The quarantine ends prematurely if a negative test result, proof of vaccination or proof of recovery is transmitted via the entry portal ( www.einreiseanmeldung.de ). In the case of a test, however, the test may take place at the earliest 5 days after entry.

For children under 12 years of age, the quarantine ends 5 days after entry (instead of 10 days) even without proof.

Unvaccinated children from high risk areas (who can’t present proof of recovery) are facing a 5 day quarantine, since just like adults, the earliest acceptable test is 5 days after entry. In any case, children under 12 are released from quarantine after 5 days with or without a test.

Conclusion

Singapore will be designated a high-risk area by Germany from 24 October 2021 onwards, but there won’t be much of an impact on travel if you’re fully vaccinated with a German-recognised vaccine. 

After all, Singapore is hardly going to impose a mandatory SHN on travellers from Germany (since the issue exists on the Singapore side, not Germany), and Germany already has processes in place for travellers from high-risk areas to avoid quarantine. 

I’ll of course be keeping a close eye on this, but you should also refer to the German embassy in Singapore’s webpage for the latest information. 

Aaron Wong
Aaron Wong
Aaron founded The Milelion to help people travel better for less and impress chiobu. He was 50% successful.

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James

Need to upload the proof of vaccination into the portal prior to enter Germany?

Frederic

Hi Aaron, I believe it would only get difficult if Singapore were to be removed from the EU green list. It would mean that traveling as a tourist is no longer permitted, with the exception of EU citizens and their family.

Freddy

A lot of the EU countries still allow entries of tourists from most countries as long as they are vaccinated.

Fred

True, but then you must check IATA website almost every day for each country that you are planning on visiting and go through unending lists of requirements. Plus, the check-in agent might still have a different reading, as it happened on our last trip in Europe, and even though Singapore was still on the green list. Not worth the stress I would say.

Somebody

They are just joining the US. CDC moved Singapore to high risk earlier this week (https://www.cnn.com/travel/article/cdc-very-high-risk-travel-destinations-october-18/index.html). The pattern for vaccinated people seems similar so all good for now I guess. Hopefully things don’t get worse over the next month before I travel for Thanksgiving…

Max

Conceptually the country classifications are similar but the CDC risk ratings aren’t actually related to the covid travel restrictions in the US which currently apply to a rather different list of countries for the next weeks until they switch to a different system based on vaccination instead of travel history.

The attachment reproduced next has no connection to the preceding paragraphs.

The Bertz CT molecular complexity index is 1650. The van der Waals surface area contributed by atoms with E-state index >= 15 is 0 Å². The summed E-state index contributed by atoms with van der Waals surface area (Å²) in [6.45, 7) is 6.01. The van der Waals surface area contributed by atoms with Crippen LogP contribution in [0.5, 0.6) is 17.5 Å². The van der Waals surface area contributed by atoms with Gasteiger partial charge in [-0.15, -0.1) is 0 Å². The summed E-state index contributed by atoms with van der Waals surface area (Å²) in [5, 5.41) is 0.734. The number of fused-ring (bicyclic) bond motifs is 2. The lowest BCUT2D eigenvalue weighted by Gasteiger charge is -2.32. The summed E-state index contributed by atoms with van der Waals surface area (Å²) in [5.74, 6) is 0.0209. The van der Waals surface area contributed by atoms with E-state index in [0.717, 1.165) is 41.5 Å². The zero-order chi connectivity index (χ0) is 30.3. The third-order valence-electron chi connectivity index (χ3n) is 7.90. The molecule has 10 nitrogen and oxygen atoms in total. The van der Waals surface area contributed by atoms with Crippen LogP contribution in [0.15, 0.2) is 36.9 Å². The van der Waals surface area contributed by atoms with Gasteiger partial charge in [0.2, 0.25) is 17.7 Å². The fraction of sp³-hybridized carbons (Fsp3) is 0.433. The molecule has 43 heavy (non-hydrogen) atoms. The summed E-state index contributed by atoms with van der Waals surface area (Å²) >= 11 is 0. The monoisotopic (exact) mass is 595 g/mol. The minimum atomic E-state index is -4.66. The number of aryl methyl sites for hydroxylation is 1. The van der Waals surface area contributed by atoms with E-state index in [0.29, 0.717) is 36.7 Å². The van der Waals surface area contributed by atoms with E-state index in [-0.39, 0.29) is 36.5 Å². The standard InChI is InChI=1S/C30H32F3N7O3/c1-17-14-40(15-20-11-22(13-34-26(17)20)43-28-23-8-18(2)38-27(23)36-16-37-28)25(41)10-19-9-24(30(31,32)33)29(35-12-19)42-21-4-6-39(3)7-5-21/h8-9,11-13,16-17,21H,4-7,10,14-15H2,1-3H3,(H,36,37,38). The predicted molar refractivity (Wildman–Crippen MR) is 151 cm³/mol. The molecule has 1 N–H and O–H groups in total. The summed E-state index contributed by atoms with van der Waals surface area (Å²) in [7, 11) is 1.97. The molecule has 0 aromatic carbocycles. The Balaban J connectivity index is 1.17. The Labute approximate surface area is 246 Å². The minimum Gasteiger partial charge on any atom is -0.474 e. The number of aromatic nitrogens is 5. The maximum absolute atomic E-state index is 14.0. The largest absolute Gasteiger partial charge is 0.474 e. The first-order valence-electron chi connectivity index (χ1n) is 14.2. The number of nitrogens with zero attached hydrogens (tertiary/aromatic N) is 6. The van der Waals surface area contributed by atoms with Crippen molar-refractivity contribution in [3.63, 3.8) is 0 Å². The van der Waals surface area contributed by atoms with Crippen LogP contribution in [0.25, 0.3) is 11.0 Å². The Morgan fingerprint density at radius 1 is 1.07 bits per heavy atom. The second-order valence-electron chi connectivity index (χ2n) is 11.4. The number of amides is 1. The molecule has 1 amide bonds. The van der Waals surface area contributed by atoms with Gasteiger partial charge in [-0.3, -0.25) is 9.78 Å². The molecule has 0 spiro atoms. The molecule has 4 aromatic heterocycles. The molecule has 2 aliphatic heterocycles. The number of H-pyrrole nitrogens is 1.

Carlos Marin

dude you are not reading this properly, the quarantine is mandatory for ALL, doesnt matter vacinnated or not. It is shorted to 5 days if vacinated!

Lhu

You’re the one not reading properly.

Vaccinated and recovered persons can end the quarantine from the time when the proof of vaccination or recovery is transmitted via the entry portal. If the transmission takes place before entry (strongly recommended), no quarantine is needed.

Spoon

LOL. In the words of a famous man, “are you illiterate?”

You actually cut and paste the exact section that says that “no quarantine is needed” if the vaccination proof is submitted on the portal before entry. Laugh die me.

Lhu

My point directly rebuts what Carlos said. Did you see that I replied to the incorrect original commenter? If you’re vaccinated, no quarantine whatsoever. Just submit the proof, very easy to do.

Looks like 2 (or 1) people wasting time on frivolous comments. Good luck to your future travels and figuring out rules if you don’t read them properly.

James

Any need for a PDT Test from Singapore prior to enter Germany under the latest situation for fully vaccinated travellers?

Ryan

Hello Aaron, may I know if I’m affected by this new rule if I transit at Germany airport only (I bought tix Singapore to Barca through Germany for few hours of transit? Like Munich or Frankfurt airport?

Kimberly Chow

Hey aaron! Any genius way that we can get the German CoVPass app or an EU vaccination QR code? My german friends who had Luca had the easiest time checking into places while I had to scramble for my digital cert every time.

LionDen

Is there a minimum lead time from the departure date needed to upload the vaccination proof to the German authority website? 48 hours? Or can I upload the documents way way in advance (weeks in advance) if my trip is already firm.

ctk

I think the lead time of 5 days

Dilys

Is the RT-PCR gargle test accepted for entry into Singapore?